So, despite continued high cull-cow prices, high milk prices and low feed prices have reduced breakevens, allowing for more cows to be kept in the herd. We see this trend on monthly slaughter reports released by the USDA. Dairy cattle slaughter in June totaled 199,000 head. This is the lowest monthly slaughter since June 2008 and has shown a steady decline so far this year. At the same time, the overall nation’s milking herd continues to increase, with cow numbers in June reaching 9.266 million head, the most since April 2012. We can clearly see the desire to produce as much milk as possible. In today’s market, this is a necessity as demand is good both domestically and internationally.

What becomes more interesting is when a comparison is made with milk prices and feed prices. In April 2012, when cow numbers totaled 9.271 million head, the All-Milk price was $16.80 with an income-over-feed-cost of $5.21 per cwt. The last time monthly dairy cattle slaughter was this low, the All-Milk price was $19.30 with an income of feed costs of $9.03 per cwt. The most recent All-Milk price was $23.40 with an income-over-feed-cost of $13.81. These statistics show that high milk prices increase the desire to produce more milk to capture better returns while low prices necessitate pushing production and cow numbers for the purpose of improving the size of milk checks.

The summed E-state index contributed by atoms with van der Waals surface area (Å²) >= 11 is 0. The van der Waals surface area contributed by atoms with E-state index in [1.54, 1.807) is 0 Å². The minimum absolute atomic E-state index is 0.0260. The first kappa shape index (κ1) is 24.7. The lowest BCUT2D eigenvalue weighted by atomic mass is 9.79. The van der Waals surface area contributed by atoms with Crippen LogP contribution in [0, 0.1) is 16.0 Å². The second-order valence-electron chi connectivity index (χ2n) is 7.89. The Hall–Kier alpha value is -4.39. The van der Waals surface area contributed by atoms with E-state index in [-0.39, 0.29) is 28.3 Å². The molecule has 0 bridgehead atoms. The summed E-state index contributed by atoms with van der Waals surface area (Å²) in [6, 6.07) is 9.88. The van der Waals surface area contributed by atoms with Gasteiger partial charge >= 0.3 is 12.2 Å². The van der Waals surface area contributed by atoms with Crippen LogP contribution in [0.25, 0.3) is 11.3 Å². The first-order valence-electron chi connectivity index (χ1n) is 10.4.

The dairy industry seems to be in a different posture presently with demand absorbing production, extending the period of time of high prices. How long milk prices will be able to hold at these levels is unclear, but enjoy them while they are here.

Upcoming reports:

- California Class I price on August 8
- World Agricultural Supply and Demand report on August 12
- July Milk Production report on August 19

Robin Schmahl is a commodity broker and owner of AgDairy LLC, a full-service commodity brokerage firm located in Elkhart Lake, Wisconsin. He can be reached at 877-256-3253 or through their website at www.agdairy.com.

The thoughts expressed and the data from which they are drawn are believed to be reliable but cannot be guaranteed. Any opinions expressed are subject to change without notice. There is risk of loss in trading and my not be suitable for everyone. Those acting on this information are responsible for their own actions. This material has been prepared by an employee or agent of AgDairy LLC and is in the nature of a solicitation. By accepting this communication, you acknowledge and agree that you are not, and will not rely solely on this communication for making trading decisions. Hypothetical or simulated performance results have certain inherent limitations. Simulated results do not represent actual trading. Simulated trading programs are subject to the benefit of hindsight. No representation is being made that any account will or is likely to achieve profits or losses similar to those shown. There is risk of loss in commodity trading may not be suitable for recipients of this communication.